Editorial: ‘Coal miner’s lives still matter’
A Kentucky newspaper applauds news that federal prosecutors have indicted eight mine managers on charges that they faked coal-dust monitoring results to avoid spending money on proper mine ventilation and to gain a cost advantage over competitors. The charges carry penalties of $250,000 and up to five years in prison. “Stiff punishments,” the editorial notes. “But, then, black lung is a death sentence.”
Editorial: Schemes to subsidize coal industry are part of a rank ‘payback’ that won’t fly
An Ohio newspaper, weighing in on Trump administration proposals to bail out the faltering U.S. coal industry, argues that such initiatives will only deter economic development in more promising sectors. “The loss of coal-related jobs unquestionably has been painful for coal regions, and their anxiety is justified,” the Columbus Dispatch writes. “Trump has exploited that anxiety and anger, winning support by making promises that are bad for the country and most likely can’t be delivered anyway.”
Project to reclaim former Kentucky mountaintop coal mine as 12,500-acre wildlife visitor attraction by 2020
In a pilot project to reclaim land left mostly barren from the closure of Kentucky’s first mountaintop removal coal mine, nonprofit developers plan to open the 12,500-acre Appalachian Wildlife Center by 2020. The idea is to “kick off economic diversity based on conservation instead of coal mining,” says a wildlife biologist leading the initiative. Construction began in June with $35 million raised from donors and the U.S. Office of Surface Mining and Reclamation Enforcement. Plans include expectations that the center will attract hundreds of thousands of visitors annually.
Midwest receives greater transition focus
JTF, long active in Appalachia and in the Powder River Basin of Wyoming and Montana, sees the Illinois Basin, which underlies much of the state, as an area of growing need. “It’s important to note that what a just transition looks like is different in different places,” said Heidi Binko, JTF’s executive director.
Texas town ‘knew it was coming,’ but is reeling nonetheless from plant closing
The town of Rockdale, Texas, lost much of its tax base with the recent shutdown of the coal-fired Sandow Power Plant. Over 300 jobs were eliminated by the closure in January, and the local school district will collect only $614,000 in property taxes this year from the plant’s owner, Luminant, compared with $4.1 million last year. “We knew that it was coming,” said one local official. “We just didn’t think that it was coming this fast.”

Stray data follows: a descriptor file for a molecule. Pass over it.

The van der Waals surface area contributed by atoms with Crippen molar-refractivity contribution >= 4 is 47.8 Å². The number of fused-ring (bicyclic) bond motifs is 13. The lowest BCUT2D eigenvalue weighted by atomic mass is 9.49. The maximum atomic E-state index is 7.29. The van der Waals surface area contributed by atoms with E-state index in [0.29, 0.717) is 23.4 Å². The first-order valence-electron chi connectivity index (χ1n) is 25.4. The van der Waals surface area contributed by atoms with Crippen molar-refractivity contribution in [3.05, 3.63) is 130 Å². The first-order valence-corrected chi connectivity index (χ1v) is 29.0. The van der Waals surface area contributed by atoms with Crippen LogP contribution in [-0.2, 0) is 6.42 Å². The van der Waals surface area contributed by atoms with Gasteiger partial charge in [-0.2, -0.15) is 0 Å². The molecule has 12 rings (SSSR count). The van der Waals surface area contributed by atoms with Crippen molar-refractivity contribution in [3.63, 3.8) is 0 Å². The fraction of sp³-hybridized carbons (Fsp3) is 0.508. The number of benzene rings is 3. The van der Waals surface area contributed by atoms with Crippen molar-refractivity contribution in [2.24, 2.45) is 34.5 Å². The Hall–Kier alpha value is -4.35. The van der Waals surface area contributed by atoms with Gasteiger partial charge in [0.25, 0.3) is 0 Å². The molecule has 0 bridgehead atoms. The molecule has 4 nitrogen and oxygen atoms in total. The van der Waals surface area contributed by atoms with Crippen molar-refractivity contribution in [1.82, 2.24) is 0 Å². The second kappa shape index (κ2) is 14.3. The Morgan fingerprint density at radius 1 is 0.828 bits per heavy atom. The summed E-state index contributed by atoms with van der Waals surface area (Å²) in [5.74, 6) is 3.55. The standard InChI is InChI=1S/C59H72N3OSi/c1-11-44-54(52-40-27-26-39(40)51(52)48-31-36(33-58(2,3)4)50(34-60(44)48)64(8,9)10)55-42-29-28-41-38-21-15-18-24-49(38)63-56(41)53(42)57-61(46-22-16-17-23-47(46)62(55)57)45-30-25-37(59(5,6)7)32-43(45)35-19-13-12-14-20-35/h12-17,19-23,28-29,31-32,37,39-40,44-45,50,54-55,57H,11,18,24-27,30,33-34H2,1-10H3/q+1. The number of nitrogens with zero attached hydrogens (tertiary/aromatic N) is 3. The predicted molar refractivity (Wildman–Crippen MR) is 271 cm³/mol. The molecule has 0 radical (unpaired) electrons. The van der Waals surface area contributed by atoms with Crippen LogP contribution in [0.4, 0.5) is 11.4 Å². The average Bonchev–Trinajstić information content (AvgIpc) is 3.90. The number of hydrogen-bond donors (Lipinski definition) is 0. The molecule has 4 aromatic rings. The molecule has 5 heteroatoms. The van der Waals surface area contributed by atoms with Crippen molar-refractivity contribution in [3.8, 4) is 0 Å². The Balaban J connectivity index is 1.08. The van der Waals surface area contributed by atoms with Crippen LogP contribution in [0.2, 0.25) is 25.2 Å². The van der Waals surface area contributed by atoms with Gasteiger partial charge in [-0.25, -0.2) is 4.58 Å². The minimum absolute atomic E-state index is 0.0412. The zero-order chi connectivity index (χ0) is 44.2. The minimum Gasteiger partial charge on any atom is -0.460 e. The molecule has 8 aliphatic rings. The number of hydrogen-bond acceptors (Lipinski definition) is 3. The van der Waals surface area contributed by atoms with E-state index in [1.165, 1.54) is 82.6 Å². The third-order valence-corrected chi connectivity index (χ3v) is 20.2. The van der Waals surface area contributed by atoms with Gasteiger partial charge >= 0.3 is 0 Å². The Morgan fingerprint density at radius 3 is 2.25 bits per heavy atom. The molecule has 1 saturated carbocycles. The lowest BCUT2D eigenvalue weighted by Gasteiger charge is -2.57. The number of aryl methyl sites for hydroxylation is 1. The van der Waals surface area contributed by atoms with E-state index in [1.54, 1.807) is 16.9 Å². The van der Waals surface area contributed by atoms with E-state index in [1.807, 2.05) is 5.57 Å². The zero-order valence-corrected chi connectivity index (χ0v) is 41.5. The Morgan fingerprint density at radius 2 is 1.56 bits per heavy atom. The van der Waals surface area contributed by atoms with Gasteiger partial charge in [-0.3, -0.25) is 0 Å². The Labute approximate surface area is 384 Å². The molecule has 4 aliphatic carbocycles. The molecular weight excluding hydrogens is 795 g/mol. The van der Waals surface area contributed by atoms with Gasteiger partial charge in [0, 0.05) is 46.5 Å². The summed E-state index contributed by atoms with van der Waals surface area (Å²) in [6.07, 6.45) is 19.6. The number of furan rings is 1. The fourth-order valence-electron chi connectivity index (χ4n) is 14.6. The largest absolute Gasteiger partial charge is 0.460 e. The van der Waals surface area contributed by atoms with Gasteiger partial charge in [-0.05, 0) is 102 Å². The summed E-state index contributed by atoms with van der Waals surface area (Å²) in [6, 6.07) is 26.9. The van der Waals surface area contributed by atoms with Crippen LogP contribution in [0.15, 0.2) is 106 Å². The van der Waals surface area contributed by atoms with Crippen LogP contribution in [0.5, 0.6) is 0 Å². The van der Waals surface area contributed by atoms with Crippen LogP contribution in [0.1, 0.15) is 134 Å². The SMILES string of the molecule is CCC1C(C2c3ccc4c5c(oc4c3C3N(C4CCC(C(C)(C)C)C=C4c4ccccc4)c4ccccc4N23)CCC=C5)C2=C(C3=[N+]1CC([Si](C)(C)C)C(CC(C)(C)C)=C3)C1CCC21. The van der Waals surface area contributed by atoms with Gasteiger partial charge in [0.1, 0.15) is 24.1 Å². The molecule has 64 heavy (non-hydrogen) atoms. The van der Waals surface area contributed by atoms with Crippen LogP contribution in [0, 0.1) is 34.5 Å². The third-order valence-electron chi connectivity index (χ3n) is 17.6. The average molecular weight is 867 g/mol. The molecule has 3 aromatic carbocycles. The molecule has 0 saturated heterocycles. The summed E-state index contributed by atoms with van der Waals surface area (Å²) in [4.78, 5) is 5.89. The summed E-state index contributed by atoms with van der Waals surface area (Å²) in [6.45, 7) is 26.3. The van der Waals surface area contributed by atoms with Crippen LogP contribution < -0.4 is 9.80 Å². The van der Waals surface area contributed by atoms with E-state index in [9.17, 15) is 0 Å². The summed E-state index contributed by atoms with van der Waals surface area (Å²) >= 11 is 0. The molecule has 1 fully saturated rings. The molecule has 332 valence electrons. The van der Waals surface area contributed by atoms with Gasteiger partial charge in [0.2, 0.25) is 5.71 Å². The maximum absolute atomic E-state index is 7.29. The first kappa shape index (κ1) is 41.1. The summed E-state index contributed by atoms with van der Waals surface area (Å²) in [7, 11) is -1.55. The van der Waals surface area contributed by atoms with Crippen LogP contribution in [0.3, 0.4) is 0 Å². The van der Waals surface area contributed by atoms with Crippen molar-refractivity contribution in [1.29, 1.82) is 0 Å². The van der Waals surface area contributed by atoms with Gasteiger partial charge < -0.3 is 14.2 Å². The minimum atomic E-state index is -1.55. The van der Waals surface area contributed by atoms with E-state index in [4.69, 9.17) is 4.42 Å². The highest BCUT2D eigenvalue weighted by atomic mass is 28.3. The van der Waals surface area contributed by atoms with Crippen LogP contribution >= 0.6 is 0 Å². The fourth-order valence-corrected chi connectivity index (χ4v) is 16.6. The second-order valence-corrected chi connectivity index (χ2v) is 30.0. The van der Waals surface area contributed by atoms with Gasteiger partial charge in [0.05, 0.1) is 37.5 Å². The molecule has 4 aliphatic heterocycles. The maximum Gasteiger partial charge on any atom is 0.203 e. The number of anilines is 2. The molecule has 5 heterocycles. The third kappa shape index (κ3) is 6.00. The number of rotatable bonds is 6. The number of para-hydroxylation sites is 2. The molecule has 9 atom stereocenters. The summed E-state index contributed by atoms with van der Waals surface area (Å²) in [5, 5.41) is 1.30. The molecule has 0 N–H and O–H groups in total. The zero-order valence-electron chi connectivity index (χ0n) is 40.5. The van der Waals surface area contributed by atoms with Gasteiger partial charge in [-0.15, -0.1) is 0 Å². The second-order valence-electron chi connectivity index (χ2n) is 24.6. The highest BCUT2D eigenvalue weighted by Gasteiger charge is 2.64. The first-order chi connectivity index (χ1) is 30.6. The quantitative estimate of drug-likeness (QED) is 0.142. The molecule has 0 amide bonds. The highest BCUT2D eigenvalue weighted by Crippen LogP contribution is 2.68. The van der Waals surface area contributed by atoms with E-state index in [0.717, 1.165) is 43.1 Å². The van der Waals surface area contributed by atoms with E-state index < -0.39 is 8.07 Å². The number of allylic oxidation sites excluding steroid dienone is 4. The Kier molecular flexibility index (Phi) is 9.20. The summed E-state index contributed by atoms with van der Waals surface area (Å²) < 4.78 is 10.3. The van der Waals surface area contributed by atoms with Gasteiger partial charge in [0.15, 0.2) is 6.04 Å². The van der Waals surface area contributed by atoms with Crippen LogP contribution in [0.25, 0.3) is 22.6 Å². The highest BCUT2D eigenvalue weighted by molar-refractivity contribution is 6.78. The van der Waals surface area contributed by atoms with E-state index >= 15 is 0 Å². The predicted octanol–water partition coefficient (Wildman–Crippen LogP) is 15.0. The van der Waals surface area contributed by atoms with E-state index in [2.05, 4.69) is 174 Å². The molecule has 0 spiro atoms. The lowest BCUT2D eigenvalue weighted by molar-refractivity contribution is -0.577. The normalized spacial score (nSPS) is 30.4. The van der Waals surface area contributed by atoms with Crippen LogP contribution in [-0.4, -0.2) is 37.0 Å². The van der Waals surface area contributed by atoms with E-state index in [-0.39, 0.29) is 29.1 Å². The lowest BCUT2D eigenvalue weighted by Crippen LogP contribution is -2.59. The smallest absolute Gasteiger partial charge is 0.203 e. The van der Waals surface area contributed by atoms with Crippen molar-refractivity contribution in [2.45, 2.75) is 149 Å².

Two ‘zombie’ coal plants in Virginia typify an industry in decline
Two aging power plants that are being kept on life support in Virginia typify the condition of much of the U.S. coal-fired electricity generation fleet. Yorktown 1 and 2, operated by Dominion Energy, are “limping along in the Virginia heat” as Dominion, which has six million customers, joins other major utility companies in turning to cleaner, more affordable options: “In this, it is no different than other utilities around the country that are similarly turning to cleaner energy sources and shutting down coal power.”
Texas city of 50,000 goes 100% renewable, setting a pace for others
Georgetown, Texas, a community of about 50,000 people near Austin, has become the first city in Texas to switch entirely to renewable electricity generation. The city has signed long-term deals for solar- and wind-powered energy in a move that has rid it of its former reliance on coal and natural gas and that serves as a model other municipalities can follow. “Georgetown has already reached out to neighboring cities to help them make the same changes,” reports an Austin cable-news station.
Op-ed: Embracing transition, PSC of New Mexico is acting in customers’ best interest
The Public Service Company of New Mexico, the biggest utility in the state, is doing right by its customers in planning to close the coal-fired San Juan Generating Station by 2020 and replace it with renewable resources, gas-fired generation and power-storage technology. The transition promises to provide “important and beneficial economic development opportunities for our state and its rural communities,” writes the author, who notes that the wind and solar industries have already invested $4.4 billion locally.
Federal proposals to bail out coal plants continue to fuel a backlash
Trump administration proposals to subsidize failing coal plants continue to anger the oil and gas industry, among others. Administration proposals to impose steel and aluminum tariffs will also damage the U.S. energy as a whole, critics say. One Arizona oil field services company owner said Trump’s “tortured coal policy penalizes natural gas” and that is “seems counter to what he campaigned on.”
Michigan conservatives call for more emphasis on renewables
A conservative energy group in Michigan has published a report calling for expansion of the state’s renewable energy as a way to expand the economy and capitalize on market trends. The report endorses a 15 percent renewable energy standard by 2021 and 20 percent by 2027. “It’s not an unrealistic target, given the trajectory and rapid advances in renewables in Michigan,” said a spokesman for the group.